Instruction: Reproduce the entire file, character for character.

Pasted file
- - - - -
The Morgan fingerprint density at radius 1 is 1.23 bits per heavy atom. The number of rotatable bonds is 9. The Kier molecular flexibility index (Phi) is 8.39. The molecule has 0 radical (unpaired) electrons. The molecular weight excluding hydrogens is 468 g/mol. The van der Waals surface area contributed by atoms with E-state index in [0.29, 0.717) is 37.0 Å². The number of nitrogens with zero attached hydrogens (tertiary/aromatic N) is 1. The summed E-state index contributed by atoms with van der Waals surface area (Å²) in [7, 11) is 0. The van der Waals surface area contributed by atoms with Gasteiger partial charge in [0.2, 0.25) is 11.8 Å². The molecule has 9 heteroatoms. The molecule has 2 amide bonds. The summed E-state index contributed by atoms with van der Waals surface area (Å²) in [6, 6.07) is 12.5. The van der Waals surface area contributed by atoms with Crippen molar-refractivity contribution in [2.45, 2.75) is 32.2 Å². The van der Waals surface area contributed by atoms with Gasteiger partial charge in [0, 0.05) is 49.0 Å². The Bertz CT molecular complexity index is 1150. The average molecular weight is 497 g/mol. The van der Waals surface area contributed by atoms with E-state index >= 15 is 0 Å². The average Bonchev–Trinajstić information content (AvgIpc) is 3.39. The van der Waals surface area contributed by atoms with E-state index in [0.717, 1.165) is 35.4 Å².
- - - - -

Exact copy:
The Morgan fingerprint density at radius 1 is 1.23 bits per heavy atom. The number of rotatable bonds is 9. The Kier molecular flexibility index (Phi) is 8.39. The molecule has 0 radical (unpaired) electrons. The molecular weight excluding hydrogens is 468 g/mol. The van der Waals surface area contributed by atoms with E-state index in [0.29, 0.717) is 37.0 Å². The number of nitrogens with zero attached hydrogens (tertiary/aromatic N) is 1. The summed E-state index contributed by atoms with van der Waals surface area (Å²) in [7, 11) is 0. The van der Waals surface area contributed by atoms with Gasteiger partial charge in [0.2, 0.25) is 11.8 Å². The molecule has 9 heteroatoms. The molecule has 2 amide bonds. The summed E-state index contributed by atoms with van der Waals surface area (Å²) in [6, 6.07) is 12.5. The van der Waals surface area contributed by atoms with Crippen molar-refractivity contribution in [2.45, 2.75) is 32.2 Å². The van der Waals surface area contributed by atoms with Gasteiger partial charge in [0, 0.05) is 49.0 Å². The Bertz CT molecular complexity index is 1150. The average molecular weight is 497 g/mol. The van der Waals surface area contributed by atoms with E-state index >= 15 is 0 Å². The average Bonchev–Trinajstić information content (AvgIpc) is 3.39. The van der Waals surface area contributed by atoms with E-state index in [0.717, 1.165) is 35.4 Å².